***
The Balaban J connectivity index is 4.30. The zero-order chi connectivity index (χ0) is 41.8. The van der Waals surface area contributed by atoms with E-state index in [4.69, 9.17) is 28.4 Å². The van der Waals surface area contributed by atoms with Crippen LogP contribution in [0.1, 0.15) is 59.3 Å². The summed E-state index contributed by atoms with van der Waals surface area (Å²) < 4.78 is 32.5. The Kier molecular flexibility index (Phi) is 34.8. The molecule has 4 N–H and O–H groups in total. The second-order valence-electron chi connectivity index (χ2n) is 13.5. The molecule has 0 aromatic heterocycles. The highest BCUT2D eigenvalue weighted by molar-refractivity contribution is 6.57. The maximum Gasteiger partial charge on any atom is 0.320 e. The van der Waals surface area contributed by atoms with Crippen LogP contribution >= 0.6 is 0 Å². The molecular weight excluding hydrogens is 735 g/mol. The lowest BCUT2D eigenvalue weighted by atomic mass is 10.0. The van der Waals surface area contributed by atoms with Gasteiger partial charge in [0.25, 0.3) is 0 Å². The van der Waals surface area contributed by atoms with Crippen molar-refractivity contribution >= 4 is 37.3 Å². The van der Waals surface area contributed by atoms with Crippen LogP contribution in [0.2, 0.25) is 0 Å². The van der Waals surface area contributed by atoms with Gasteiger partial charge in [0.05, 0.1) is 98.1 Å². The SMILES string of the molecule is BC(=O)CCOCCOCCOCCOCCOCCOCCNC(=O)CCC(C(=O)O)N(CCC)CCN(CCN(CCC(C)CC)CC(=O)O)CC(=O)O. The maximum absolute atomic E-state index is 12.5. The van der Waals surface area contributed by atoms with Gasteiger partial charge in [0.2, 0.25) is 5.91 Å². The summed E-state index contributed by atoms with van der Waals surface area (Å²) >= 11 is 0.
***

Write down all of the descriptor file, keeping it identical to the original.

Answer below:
The Balaban J connectivity index is 4.30. The zero-order chi connectivity index (χ0) is 41.8. The van der Waals surface area contributed by atoms with E-state index in [4.69, 9.17) is 28.4 Å². The van der Waals surface area contributed by atoms with Crippen LogP contribution in [0.1, 0.15) is 59.3 Å². The summed E-state index contributed by atoms with van der Waals surface area (Å²) < 4.78 is 32.5. The Kier molecular flexibility index (Phi) is 34.8. The molecule has 4 N–H and O–H groups in total. The second-order valence-electron chi connectivity index (χ2n) is 13.5. The molecule has 0 aromatic heterocycles. The highest BCUT2D eigenvalue weighted by molar-refractivity contribution is 6.57. The maximum Gasteiger partial charge on any atom is 0.320 e. The van der Waals surface area contributed by atoms with Crippen LogP contribution >= 0.6 is 0 Å². The molecular weight excluding hydrogens is 735 g/mol. The lowest BCUT2D eigenvalue weighted by atomic mass is 10.0. The van der Waals surface area contributed by atoms with Gasteiger partial charge in [0.25, 0.3) is 0 Å². The van der Waals surface area contributed by atoms with Crippen molar-refractivity contribution >= 4 is 37.3 Å². The van der Waals surface area contributed by atoms with Crippen LogP contribution in [0.2, 0.25) is 0 Å². The van der Waals surface area contributed by atoms with Gasteiger partial charge in [0.05, 0.1) is 98.1 Å². The SMILES string of the molecule is BC(=O)CCOCCOCCOCCOCCOCCOCCNC(=O)CCC(C(=O)O)N(CCC)CCN(CCN(CCC(C)CC)CC(=O)O)CC(=O)O. The maximum absolute atomic E-state index is 12.5. The van der Waals surface area contributed by atoms with Gasteiger partial charge in [0.2, 0.25) is 5.91 Å². The summed E-state index contributed by atoms with van der Waals surface area (Å²) >= 11 is 0.